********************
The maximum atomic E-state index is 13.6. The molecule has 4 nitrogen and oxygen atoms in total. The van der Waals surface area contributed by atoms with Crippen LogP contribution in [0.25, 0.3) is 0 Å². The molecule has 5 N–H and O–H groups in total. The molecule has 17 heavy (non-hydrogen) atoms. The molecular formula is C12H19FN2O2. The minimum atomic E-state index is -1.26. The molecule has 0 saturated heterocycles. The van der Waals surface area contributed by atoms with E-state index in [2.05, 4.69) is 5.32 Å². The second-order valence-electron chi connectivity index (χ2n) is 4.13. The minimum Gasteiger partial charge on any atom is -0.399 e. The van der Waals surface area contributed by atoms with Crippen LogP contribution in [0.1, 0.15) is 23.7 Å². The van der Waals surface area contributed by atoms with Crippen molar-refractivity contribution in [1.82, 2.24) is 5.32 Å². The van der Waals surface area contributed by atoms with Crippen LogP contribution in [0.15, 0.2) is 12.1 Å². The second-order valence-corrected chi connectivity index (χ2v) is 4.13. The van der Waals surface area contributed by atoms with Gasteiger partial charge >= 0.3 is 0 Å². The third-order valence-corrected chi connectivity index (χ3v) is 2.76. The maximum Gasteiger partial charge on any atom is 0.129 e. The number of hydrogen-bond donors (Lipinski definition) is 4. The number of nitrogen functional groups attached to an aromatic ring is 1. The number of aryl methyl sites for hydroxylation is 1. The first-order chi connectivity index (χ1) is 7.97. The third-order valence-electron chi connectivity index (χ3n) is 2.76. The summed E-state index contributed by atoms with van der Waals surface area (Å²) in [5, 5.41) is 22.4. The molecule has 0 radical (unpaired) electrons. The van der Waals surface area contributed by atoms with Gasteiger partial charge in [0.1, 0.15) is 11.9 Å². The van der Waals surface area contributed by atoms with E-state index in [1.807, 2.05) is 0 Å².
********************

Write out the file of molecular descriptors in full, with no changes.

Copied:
The maximum atomic E-state index is 13.6. The molecule has 4 nitrogen and oxygen atoms in total. The van der Waals surface area contributed by atoms with Crippen LogP contribution in [0.25, 0.3) is 0 Å². The molecule has 5 N–H and O–H groups in total. The molecule has 17 heavy (non-hydrogen) atoms. The molecular formula is C12H19FN2O2. The minimum atomic E-state index is -1.26. The molecule has 0 saturated heterocycles. The van der Waals surface area contributed by atoms with E-state index in [2.05, 4.69) is 5.32 Å². The second-order valence-electron chi connectivity index (χ2n) is 4.13. The minimum Gasteiger partial charge on any atom is -0.399 e. The van der Waals surface area contributed by atoms with Crippen LogP contribution in [0.1, 0.15) is 23.7 Å². The van der Waals surface area contributed by atoms with Crippen molar-refractivity contribution in [1.82, 2.24) is 5.32 Å². The van der Waals surface area contributed by atoms with Crippen LogP contribution in [0.15, 0.2) is 12.1 Å². The second-order valence-corrected chi connectivity index (χ2v) is 4.13. The van der Waals surface area contributed by atoms with Gasteiger partial charge >= 0.3 is 0 Å². The third-order valence-corrected chi connectivity index (χ3v) is 2.76. The maximum Gasteiger partial charge on any atom is 0.129 e. The number of hydrogen-bond donors (Lipinski definition) is 4. The number of nitrogen functional groups attached to an aromatic ring is 1. The number of aryl methyl sites for hydroxylation is 1. The first-order chi connectivity index (χ1) is 7.97. The third-order valence-electron chi connectivity index (χ3n) is 2.76. The summed E-state index contributed by atoms with van der Waals surface area (Å²) in [5, 5.41) is 22.4. The molecule has 0 radical (unpaired) electrons. The van der Waals surface area contributed by atoms with Gasteiger partial charge in [0.1, 0.15) is 11.9 Å². The van der Waals surface area contributed by atoms with E-state index in [1.807, 2.05) is 0 Å².